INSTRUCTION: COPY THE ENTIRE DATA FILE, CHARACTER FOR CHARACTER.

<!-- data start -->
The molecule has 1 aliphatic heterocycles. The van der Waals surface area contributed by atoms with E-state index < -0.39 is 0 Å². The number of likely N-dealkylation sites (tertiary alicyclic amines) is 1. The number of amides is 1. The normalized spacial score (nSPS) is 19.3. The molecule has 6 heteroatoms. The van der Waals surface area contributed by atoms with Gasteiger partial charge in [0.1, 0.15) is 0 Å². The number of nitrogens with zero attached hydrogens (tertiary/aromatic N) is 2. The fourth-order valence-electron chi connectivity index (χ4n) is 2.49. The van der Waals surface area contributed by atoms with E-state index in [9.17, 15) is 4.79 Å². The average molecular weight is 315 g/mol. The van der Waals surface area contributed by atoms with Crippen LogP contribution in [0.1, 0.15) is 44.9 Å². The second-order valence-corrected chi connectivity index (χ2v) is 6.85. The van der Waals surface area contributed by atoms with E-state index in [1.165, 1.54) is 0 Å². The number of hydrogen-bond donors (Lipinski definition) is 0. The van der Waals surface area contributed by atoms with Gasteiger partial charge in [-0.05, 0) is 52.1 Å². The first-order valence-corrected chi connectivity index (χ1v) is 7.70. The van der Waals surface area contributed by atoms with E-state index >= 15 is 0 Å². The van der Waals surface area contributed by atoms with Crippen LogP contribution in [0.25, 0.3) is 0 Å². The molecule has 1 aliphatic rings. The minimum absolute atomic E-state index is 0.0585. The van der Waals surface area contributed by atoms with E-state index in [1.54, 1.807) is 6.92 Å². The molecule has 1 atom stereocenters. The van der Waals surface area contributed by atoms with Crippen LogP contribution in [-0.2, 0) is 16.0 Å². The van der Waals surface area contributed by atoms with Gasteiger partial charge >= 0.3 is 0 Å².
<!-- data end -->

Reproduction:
The molecule has 1 aliphatic heterocycles. The van der Waals surface area contributed by atoms with E-state index < -0.39 is 0 Å². The number of likely N-dealkylation sites (tertiary alicyclic amines) is 1. The number of amides is 1. The normalized spacial score (nSPS) is 19.3. The molecule has 6 heteroatoms. The van der Waals surface area contributed by atoms with Gasteiger partial charge in [0.1, 0.15) is 0 Å². The number of nitrogens with zero attached hydrogens (tertiary/aromatic N) is 2. The fourth-order valence-electron chi connectivity index (χ4n) is 2.49. The van der Waals surface area contributed by atoms with E-state index in [9.17, 15) is 4.79 Å². The average molecular weight is 315 g/mol. The van der Waals surface area contributed by atoms with Crippen LogP contribution in [0.1, 0.15) is 44.9 Å². The second-order valence-corrected chi connectivity index (χ2v) is 6.85. The van der Waals surface area contributed by atoms with E-state index in [1.165, 1.54) is 0 Å². The number of hydrogen-bond donors (Lipinski definition) is 0. The van der Waals surface area contributed by atoms with Gasteiger partial charge in [-0.05, 0) is 52.1 Å². The first-order valence-corrected chi connectivity index (χ1v) is 7.70. The van der Waals surface area contributed by atoms with E-state index >= 15 is 0 Å². The van der Waals surface area contributed by atoms with Crippen LogP contribution in [0.25, 0.3) is 0 Å². The molecule has 1 aliphatic rings. The minimum absolute atomic E-state index is 0.0585. The van der Waals surface area contributed by atoms with E-state index in [1.54, 1.807) is 6.92 Å². The molecule has 1 atom stereocenters. The van der Waals surface area contributed by atoms with Crippen LogP contribution in [-0.2, 0) is 16.0 Å². The van der Waals surface area contributed by atoms with Gasteiger partial charge >= 0.3 is 0 Å².